The placement of the shots of lubricant on the chain 6 is illustrated in FIGS. 2 and 3. Referring to FIG. 2, a chain 6 includes a plurality of rollers 40 and a corresponding plurality of links 41, 42, 43, 44, the interior links 41, 42 supporting the brackets 9, and the exterior links 43, 44 include alternating inner 43 and outer links 44. The rollers 40 each have an axial hole 45 therethrough to carry an annular bushing 46. Each bushing 46 has a hole therethrough coaxial with the roller 40 and through which a link pin 47 is inserted. Each pin 47 has a head 48 on one end and a hole on the other end through which a key pin (not shown) is inserted. The inner links 41, 43 on each side of the chain have holes at the opposite ends thereof that slip over and are supported on a shoulder on the outer surfaces of the bushings 46 at the sides of the rollers 40. The outer links 42, 44 on each side of the chain 6, have holes at the opposite ends thereof that slip over and are supported on the pins 47 of the adjacent rollers 40 against the sides of the bushings 46, between the bushings 46 and heads 48 of pins 47 on the exterior side of the chain 6, and between the bushings 46 and key pins on the interior side of the chain 6.

FIG. 3 is a cross sectional view along plane 3-3 in FIG. 2 and through the roller 40, the links 41, 42, 43, 44, the bushing 46, the pin 47 and its head 48. Also shown are lubricant shots 50 being dispensed from the four injectors (not shown) and then through the four dispensing tubes or nozzles 51. The nozzles 51 are clamped in place by a nozzle bracket 52 on the lubrication sled 62. Shots 50 of lubricant are dispensed into gaps between the chain links 41, 42,43, 44, the chain pin 47 and the bushing 46.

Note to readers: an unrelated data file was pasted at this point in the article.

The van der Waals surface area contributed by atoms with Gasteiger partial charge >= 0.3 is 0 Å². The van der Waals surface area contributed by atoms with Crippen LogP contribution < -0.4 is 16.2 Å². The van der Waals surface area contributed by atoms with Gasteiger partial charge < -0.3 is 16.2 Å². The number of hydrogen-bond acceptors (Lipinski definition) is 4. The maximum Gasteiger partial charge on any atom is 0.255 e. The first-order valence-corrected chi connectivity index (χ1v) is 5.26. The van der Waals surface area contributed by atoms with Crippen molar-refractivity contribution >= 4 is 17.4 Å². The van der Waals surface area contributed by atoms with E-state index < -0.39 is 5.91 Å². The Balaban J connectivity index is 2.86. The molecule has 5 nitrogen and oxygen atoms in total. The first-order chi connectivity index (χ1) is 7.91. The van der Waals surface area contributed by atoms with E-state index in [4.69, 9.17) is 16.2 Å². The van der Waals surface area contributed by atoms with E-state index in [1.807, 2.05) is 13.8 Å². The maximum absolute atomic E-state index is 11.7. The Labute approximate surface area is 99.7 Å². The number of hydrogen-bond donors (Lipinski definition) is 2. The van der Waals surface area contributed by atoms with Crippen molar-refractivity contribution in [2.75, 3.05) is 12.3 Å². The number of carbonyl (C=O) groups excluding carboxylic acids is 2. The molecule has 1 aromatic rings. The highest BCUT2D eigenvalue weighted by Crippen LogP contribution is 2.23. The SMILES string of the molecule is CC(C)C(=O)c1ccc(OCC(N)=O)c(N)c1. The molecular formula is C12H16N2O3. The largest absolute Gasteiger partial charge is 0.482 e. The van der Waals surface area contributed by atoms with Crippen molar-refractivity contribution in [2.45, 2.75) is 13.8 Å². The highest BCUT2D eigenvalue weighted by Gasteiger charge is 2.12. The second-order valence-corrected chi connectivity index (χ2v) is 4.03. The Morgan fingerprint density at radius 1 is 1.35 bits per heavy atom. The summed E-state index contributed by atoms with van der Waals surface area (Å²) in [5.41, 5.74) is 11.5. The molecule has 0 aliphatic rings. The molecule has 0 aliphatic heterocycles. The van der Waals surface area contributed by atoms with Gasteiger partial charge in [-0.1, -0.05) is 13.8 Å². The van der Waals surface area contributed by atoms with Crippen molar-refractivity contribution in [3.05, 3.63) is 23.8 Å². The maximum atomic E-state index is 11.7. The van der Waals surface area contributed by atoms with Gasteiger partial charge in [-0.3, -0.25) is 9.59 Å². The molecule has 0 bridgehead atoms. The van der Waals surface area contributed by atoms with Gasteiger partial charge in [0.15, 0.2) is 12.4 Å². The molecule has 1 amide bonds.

After each ejection of lubricant onto the chain 6, the three-way solenoid 18 is de-activated by the controller 26, flow of the lubricant from the solenoid 18 to the injector 25 and dispensing nozzles 51 is stopped, and is recirculated through the solenoid 18 through the relief line 19 back to the reservoir 15. When the pressure in the injectors has dissipated, and upon the next timing signal, the system is ready to dispense lubricant onto the chain 6 again.

During non-lubrication periods, air supply located in air supply line 61 flows to air knives (not shown) located on the lubrication sleds 62 when the controller 26 energizes solenoids 60 for a predetermined time period to clean any debris from the nozzles 51.

In an alternative embodiment to that illustrated, a plurality of chain lubrication system sections, as for example, an upper chain lubrication system and a lower chain lubrication system, or another combination of two or more chain lubrication system sections, may be supplied from the same pump.

From the above description, it is apparent that the objects of the present invention have been achieved. While only certain embodiments have been set forth, alternative embodiments and various modifications will be apparent form the above description to those skilled in the art and are within the spirit and scope of the present invention.